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PC(USA) Co-Moderators take their turn behind the microphone during this month’s ‘Being Matthew 25’

The Rev. Shavon Starling-Louis and the Rev. Ruth Faith Santana-Grace discuss what they’ve seen and what they hope to see

by Mike Ferguson | Presbyterian News Service

The Co-Moderators of the 225th General Assembly, the Rev. Ruth Faith Santana-Grace and the Rev. Shavon Starling-Louis, are shown shortly after their first-ballot election in June 2022. The Co-Moderators were the guests Thursday on “Being Matthew 25.” (Photo by Rich Copley)

LOUISVILLE — Calling herself a sometimes “reluctant pursuer of hearing God’s voice,” the Rev. Ruth Faith Santana-Grace nonetheless picked up the phone one day early in 2022 and “made a blind call to this dear sister and now friend,” the Rev. Shavon Starling-Louis, to discuss standing for the office of Co-Moderators. The rest is history, of course: in June 2022, commissioners to the 225th General Assembly elected the two as Co-Moderators, offices they hold right up until the 226th General Assembly, set to be held online and in-person in Salt Lake City, Utah, in 2024.

The Co-Moderators joined the Rev. DeEtte Decker, communications director for the Presbyterian Mission Agency, on Thursday for the monthly airing of Being Matthew 25. Watch their 45-minute conversation here or here.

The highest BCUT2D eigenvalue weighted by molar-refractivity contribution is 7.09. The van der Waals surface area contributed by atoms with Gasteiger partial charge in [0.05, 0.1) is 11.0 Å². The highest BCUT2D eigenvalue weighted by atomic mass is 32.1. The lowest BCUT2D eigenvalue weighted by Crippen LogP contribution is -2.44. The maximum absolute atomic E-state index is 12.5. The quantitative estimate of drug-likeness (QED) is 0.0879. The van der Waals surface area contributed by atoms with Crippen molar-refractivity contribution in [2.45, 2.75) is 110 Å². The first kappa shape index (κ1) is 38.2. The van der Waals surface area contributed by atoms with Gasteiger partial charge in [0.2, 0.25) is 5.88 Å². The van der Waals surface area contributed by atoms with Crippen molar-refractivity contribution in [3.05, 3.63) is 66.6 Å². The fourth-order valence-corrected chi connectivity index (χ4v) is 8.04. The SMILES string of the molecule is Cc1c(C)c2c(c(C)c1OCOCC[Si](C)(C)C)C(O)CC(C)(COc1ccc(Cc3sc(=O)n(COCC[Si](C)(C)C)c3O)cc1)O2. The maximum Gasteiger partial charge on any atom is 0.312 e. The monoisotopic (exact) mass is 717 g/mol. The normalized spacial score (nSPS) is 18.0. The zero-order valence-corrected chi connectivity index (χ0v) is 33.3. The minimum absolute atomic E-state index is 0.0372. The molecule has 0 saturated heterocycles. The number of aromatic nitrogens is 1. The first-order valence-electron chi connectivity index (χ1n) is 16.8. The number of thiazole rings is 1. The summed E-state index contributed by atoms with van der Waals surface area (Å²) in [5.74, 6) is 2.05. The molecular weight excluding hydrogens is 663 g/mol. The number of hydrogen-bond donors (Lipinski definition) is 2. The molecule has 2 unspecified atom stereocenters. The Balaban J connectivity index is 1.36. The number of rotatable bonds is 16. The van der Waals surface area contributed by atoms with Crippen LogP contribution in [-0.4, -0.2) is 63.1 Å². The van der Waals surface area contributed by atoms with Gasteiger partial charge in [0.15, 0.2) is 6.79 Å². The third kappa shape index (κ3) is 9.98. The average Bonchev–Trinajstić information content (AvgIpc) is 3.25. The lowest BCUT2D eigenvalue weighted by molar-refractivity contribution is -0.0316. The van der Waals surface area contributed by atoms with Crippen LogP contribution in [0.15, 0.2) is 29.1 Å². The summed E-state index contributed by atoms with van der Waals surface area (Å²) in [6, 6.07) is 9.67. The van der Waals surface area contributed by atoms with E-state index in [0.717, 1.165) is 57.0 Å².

“We are called to stand, not to win,” Santana-Grace recalls thinking at the time. “We were good with that. What we brought could be a gift to the church … We connected in a way that was unexpected by both of us.”

“The Holy Spirit has a way of breaking things,” Starling-Louis said. Standing for Co-Moderator after only a few conversations between them “didn’t make any sense, but it made holy sense.” Having recently begun serving a new congregation, Memorial Presbyterian Church in Charlotte, North Carolina, “I said to God, ‘If you want this to happen, you have to make it happen,” Starling-Louis said. “If this is supposed to be, clearly it will be.”

When she first talked to Santana-Grace over the phone, Starling-Louis sat on her bed “with this incomprehensible sense that God was in the room and something holy was happening.” Still shaking a bit, Starling-Louis called her husband and said, “You won’t believe the conversation I just had.”

“In a faithful way, Ruth was discerning finding a partner. It was a beautiful, holy experience,” Starling-Louis said. “I got a sense of her personhood that was very affirming.” The session at Memorial Presbyterian Church gave its unanimous endorsement for the two to stand, as did the Presbytery of Philadelphia, which Santana-Grace serves as executive presbyter.

“My people were real protective of me,” Santana-Grace said. “We brought Shavon in and met with her. I know my people, and they fell in love with her, too.”

The two met in person for the first time at the home of Santana-Grace’s son the day after Easter, in April 2022. Two months later, they’d win election on the first ballot during the most recent General Assembly, held in Louisville, Kentucky.

“It reminds me,” Decker told the Co-Moderators, “that our timing isn’t always God’s timing.”